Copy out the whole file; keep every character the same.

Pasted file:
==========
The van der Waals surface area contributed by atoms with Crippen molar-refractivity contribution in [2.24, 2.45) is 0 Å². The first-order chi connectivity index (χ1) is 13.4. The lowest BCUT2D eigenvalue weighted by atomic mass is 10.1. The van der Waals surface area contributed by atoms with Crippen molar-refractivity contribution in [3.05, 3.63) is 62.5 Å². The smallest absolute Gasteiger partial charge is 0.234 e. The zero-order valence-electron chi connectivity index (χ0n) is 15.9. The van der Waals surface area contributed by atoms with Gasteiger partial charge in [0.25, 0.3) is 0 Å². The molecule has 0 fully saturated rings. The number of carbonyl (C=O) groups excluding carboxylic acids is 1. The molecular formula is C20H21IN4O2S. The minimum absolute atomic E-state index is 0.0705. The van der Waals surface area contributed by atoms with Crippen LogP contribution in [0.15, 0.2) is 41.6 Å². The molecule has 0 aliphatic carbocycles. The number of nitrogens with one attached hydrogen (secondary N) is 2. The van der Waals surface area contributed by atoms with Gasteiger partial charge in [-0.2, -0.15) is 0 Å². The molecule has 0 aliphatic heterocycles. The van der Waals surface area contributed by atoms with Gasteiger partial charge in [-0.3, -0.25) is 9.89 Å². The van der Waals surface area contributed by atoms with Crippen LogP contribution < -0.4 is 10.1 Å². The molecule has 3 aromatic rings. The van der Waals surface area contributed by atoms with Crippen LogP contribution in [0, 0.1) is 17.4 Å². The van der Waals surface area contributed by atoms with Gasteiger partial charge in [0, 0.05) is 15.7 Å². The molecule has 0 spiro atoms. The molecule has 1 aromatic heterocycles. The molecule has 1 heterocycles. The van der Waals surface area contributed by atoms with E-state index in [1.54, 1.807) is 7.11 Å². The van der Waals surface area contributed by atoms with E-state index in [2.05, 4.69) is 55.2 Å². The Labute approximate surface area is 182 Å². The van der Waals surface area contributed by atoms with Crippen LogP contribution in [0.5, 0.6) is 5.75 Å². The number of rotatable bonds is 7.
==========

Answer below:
The van der Waals surface area contributed by atoms with Crippen molar-refractivity contribution in [2.24, 2.45) is 0 Å². The first-order chi connectivity index (χ1) is 13.4. The lowest BCUT2D eigenvalue weighted by atomic mass is 10.1. The van der Waals surface area contributed by atoms with Crippen molar-refractivity contribution in [3.05, 3.63) is 62.5 Å². The smallest absolute Gasteiger partial charge is 0.234 e. The zero-order valence-electron chi connectivity index (χ0n) is 15.9. The van der Waals surface area contributed by atoms with Gasteiger partial charge in [0.25, 0.3) is 0 Å². The molecule has 0 fully saturated rings. The number of carbonyl (C=O) groups excluding carboxylic acids is 1. The molecular formula is C20H21IN4O2S. The minimum absolute atomic E-state index is 0.0705. The van der Waals surface area contributed by atoms with Crippen LogP contribution in [0.15, 0.2) is 41.6 Å². The molecule has 0 aliphatic carbocycles. The number of nitrogens with one attached hydrogen (secondary N) is 2. The van der Waals surface area contributed by atoms with Gasteiger partial charge in [-0.2, -0.15) is 0 Å². The molecule has 0 aliphatic heterocycles. The van der Waals surface area contributed by atoms with Gasteiger partial charge in [-0.3, -0.25) is 9.89 Å². The van der Waals surface area contributed by atoms with Crippen LogP contribution < -0.4 is 10.1 Å². The molecule has 3 aromatic rings. The van der Waals surface area contributed by atoms with Crippen LogP contribution in [0, 0.1) is 17.4 Å². The van der Waals surface area contributed by atoms with Gasteiger partial charge in [0, 0.05) is 15.7 Å². The molecule has 0 spiro atoms. The molecule has 1 aromatic heterocycles. The molecule has 1 heterocycles. The van der Waals surface area contributed by atoms with E-state index in [1.54, 1.807) is 7.11 Å². The van der Waals surface area contributed by atoms with E-state index in [2.05, 4.69) is 55.2 Å². The Labute approximate surface area is 182 Å². The van der Waals surface area contributed by atoms with Crippen LogP contribution in [0.5, 0.6) is 5.75 Å². The number of rotatable bonds is 7.